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of London; but I know nothing personally of their utility. I intend to try the 'Armadillo' again."

We spoke of the "Armadillo" last month, not from any direct knowledge we have of it, but to correct the advertised statement that The Popular Science Monthly had endorsed it, which was not true.

Address to an Atom.

Mysterious particle,

Intangible and most indefinite article,
Which even Science cannot fix or focus;
Are you indeed of all this hocus-pocus,
Mischristened Cosmos, protoplast? If so,
'Tis pity that the happy status quo
Of universal dumb inertia ever
Was broken up by vortices or voices,
'Twere surely better far that space had never
Reëchoed to objectionable noises,
Or witnessed all this pother
Of biologic bustle, whose chief law seems Bother!
Why could not you,
And all your fellow-motes, far, far too prankful,
In the embraces of the boundless blue
Rest and be thankful?
A plague on all your forces and affinities!
A mob of monads, to my notion,
Surpasses one of demons or divinities
Only while idle. With the earliest motion
Began the immitigable Mischief. Why
Must you in chaos cut those primal capers,
Which were "the promise and the potency"
Of—all the woes that fill our morning papers?
'Tis surely a reflection most unpleasant
To think that all the plagues which haunt the present
Spring from that moment in the hidden past,
When the first molecule, weary at last
Of—immemorial motionlessness, stirring,
Jostled his neighbor Atom. What a whirring
Went through astounded space!
Thought pictures a grim grin upon the face
Of him, the Prince of Evil;
Only that then, of course, there was no devil.
At least of the New Creed that's one prime article;
Though I have little doubt
He was incipient in that self-same particle
Whose fidgets caused the first great stirabout.

If Science's "dry light," at its meridian,
Finds men no more than automatic midges
In its cold ray, the history that bridges
The space between us and the first Ascidian
Were better blotted.
To archetypal atoms was allotted
An easier fate than to the complex mass
Of clever matter, which has dared to pass
For Man, but is, for all its prayers and panics,
A problem in molecular mechanics!
If Conscience be but chemic combination.
And Love a mere molecular affinity;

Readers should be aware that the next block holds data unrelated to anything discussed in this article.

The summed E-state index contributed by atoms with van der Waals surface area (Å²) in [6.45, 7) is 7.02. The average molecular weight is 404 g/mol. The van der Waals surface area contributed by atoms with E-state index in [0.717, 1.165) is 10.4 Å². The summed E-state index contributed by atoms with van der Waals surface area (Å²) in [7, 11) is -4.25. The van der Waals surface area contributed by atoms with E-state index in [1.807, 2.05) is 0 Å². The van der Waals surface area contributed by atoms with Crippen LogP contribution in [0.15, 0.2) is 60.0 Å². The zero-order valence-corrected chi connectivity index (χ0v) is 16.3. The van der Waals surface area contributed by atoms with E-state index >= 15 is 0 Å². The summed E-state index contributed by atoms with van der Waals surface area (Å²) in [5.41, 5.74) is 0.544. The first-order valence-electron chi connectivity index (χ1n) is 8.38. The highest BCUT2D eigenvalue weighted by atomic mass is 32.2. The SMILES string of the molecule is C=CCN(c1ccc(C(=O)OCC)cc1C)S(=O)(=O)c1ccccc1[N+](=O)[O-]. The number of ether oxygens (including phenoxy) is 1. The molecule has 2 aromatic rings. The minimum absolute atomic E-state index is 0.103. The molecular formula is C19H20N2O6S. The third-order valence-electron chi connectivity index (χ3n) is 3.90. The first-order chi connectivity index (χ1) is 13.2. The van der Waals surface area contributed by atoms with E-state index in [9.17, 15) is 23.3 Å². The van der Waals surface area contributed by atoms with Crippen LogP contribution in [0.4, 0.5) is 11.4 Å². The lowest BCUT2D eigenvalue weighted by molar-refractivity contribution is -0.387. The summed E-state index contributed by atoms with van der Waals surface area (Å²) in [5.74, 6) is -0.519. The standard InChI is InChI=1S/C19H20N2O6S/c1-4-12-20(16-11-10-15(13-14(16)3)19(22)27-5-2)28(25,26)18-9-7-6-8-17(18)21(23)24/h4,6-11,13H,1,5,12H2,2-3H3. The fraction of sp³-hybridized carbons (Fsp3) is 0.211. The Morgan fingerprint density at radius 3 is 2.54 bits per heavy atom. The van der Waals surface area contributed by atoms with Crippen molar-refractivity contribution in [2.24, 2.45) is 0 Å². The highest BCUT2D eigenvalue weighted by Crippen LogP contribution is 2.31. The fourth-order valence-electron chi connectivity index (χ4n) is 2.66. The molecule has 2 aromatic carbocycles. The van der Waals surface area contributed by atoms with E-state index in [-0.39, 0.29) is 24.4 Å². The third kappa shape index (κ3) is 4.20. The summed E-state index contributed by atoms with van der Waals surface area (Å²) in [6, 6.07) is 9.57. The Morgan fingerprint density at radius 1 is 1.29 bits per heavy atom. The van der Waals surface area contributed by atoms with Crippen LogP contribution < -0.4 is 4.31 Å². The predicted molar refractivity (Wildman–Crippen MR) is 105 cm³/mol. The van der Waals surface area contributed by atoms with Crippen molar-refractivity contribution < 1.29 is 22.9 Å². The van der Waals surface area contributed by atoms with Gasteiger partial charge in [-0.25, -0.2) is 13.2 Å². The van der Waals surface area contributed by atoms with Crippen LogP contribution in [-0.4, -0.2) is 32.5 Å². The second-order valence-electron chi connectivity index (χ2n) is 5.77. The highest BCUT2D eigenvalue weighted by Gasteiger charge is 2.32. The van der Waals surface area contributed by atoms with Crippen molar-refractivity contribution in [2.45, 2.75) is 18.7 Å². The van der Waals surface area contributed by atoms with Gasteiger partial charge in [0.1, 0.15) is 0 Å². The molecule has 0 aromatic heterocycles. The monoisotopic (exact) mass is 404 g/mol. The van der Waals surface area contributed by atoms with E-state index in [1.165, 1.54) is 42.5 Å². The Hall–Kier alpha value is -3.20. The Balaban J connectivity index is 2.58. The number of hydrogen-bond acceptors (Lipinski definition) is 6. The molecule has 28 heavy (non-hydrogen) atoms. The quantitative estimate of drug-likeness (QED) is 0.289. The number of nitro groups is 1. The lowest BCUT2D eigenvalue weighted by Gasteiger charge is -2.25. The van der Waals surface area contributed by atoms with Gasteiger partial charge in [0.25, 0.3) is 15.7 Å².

What boots all Life's superfluous botheration
Of mad and painful dreams, that limn Divinity
On fool-projected limbos? Life's a swindle,
If taken à la Tyndall.
And, let who may in that demoniac war win
("Survival of the fittest!")—yet, as groping
Less anxiously, less fearing, striving, hoping,
An Ape was less a dupe than is a Darwin.
That Atom must be a misguided duffer
Who'd join a Co.; alone it could not suffer.
Why should it long for partnership and pain so?
I would /were a monad—I'd remain so;
And as for "nascent thrills" and "ganglia," drat 'em!
They're things for which I should not care—an Atom!


To determine the real value of the "disease-proof potatoes" advertised by seeds-men, the Royal Agricultural Society of England, some time since, offered a prize of £100 for a really disease-proof potato. The conditions were that the potatoes should be tried in twenty different parts of the kingdom for three years. But the committee did not need to continue the experiment for three years; the results obtained in one season were decisive. None of the potatoes resisted the disease. During the period of vigorous growth, in five localities out of the twenty, the disease was virulent in all the varieties, and by the end of the season it had appeared in all the plots.

The collection of anatomical and physiological preparations made by the late Prof. Jeffries Wyman was in his will bequeathed to the Boston Society of Natural History, on condition that they paid to his heirs the sum of three thousand dollars. The Society promptly accepted the bequest; but, instead of the sum named in the will, of their own accord they paid to the heirs five thousand dollars.

From the investigations of Prof. Buckley, State Geologist of Texas, it appears that that State has vast deposits of iron and coal, of much greater extent than had been anticipated. Both are of excellent quality, and, in some cases, they occur near together. He has also found an abundance of salt, gypsum, and a wide range of copper-ores. Other valuable minerals are roofing-slate, marble, soapstone, etc.

Dr. Kosch, of Vienna, has discovered a method of making certain colors fire-proof, so that they may be used for painting on china in precisely the tones required. The inventor also employs a special enamel, which he spreads over the surface to be painted on, thus doing away with the irregularities and porosities of the porcelain; the irregular and undue absorption of color is thus prevented. Another invention of Dr. Kosch's is the fusion of gold, silver, and platinum, with bronze, by which the most gorgeous effects are produced.

A new method of casting statues in bronze has been discovered by a Venetian founder named Giordani. The advantage of the method consists in the cast being effected in a single operation, no matter how large the model, or how complicated in its form.

During the Paleolithic period horses were numerous all over Europe, and formed the basis of human food. In every "find" of that epoch, horses' bones constitute a considerable portion of the animal remains.